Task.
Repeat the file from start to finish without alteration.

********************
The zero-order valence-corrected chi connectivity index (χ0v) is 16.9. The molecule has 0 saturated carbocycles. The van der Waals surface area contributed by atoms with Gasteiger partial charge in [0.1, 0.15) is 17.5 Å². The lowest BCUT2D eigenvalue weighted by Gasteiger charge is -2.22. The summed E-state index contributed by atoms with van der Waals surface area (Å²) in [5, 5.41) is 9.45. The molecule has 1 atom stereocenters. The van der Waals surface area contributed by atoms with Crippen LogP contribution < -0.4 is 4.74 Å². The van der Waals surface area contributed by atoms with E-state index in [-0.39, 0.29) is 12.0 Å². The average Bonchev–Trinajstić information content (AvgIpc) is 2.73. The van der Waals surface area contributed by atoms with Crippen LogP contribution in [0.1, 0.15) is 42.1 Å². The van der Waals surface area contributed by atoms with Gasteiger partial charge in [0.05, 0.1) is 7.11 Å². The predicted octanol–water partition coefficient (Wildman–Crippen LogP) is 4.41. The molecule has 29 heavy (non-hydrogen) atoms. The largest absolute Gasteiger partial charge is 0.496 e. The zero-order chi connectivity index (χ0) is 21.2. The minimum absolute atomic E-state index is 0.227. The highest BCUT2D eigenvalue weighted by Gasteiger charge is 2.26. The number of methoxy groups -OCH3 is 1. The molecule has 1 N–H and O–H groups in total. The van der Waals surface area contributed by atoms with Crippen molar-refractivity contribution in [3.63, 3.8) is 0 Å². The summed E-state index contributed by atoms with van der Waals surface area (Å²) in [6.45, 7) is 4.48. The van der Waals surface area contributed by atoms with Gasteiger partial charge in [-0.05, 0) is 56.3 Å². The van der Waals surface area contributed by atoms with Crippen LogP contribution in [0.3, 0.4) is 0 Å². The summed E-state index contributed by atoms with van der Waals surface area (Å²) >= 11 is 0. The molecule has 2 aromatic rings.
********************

The zero-order valence-corrected chi connectivity index (χ0v) is 16.9. The molecule has 0 saturated carbocycles. The van der Waals surface area contributed by atoms with Gasteiger partial charge in [0.1, 0.15) is 17.5 Å². The lowest BCUT2D eigenvalue weighted by Gasteiger charge is -2.22. The summed E-state index contributed by atoms with van der Waals surface area (Å²) in [5, 5.41) is 9.45. The molecule has 1 atom stereocenters. The van der Waals surface area contributed by atoms with Crippen LogP contribution < -0.4 is 4.74 Å². The van der Waals surface area contributed by atoms with E-state index in [-0.39, 0.29) is 12.0 Å². The average Bonchev–Trinajstić information content (AvgIpc) is 2.73. The van der Waals surface area contributed by atoms with Crippen LogP contribution in [0.1, 0.15) is 42.1 Å². The van der Waals surface area contributed by atoms with Gasteiger partial charge in [0.05, 0.1) is 7.11 Å². The predicted octanol–water partition coefficient (Wildman–Crippen LogP) is 4.41. The molecule has 29 heavy (non-hydrogen) atoms. The largest absolute Gasteiger partial charge is 0.496 e. The zero-order chi connectivity index (χ0) is 21.2. The minimum absolute atomic E-state index is 0.227. The highest BCUT2D eigenvalue weighted by Gasteiger charge is 2.26. The number of methoxy groups -OCH3 is 1. The molecule has 1 N–H and O–H groups in total. The van der Waals surface area contributed by atoms with Crippen molar-refractivity contribution in [3.63, 3.8) is 0 Å². The summed E-state index contributed by atoms with van der Waals surface area (Å²) in [6.45, 7) is 4.48. The van der Waals surface area contributed by atoms with Gasteiger partial charge in [-0.05, 0) is 56.3 Å². The van der Waals surface area contributed by atoms with Crippen LogP contribution in [0.3, 0.4) is 0 Å². The summed E-state index contributed by atoms with van der Waals surface area (Å²) >= 11 is 0. The molecule has 2 aromatic rings.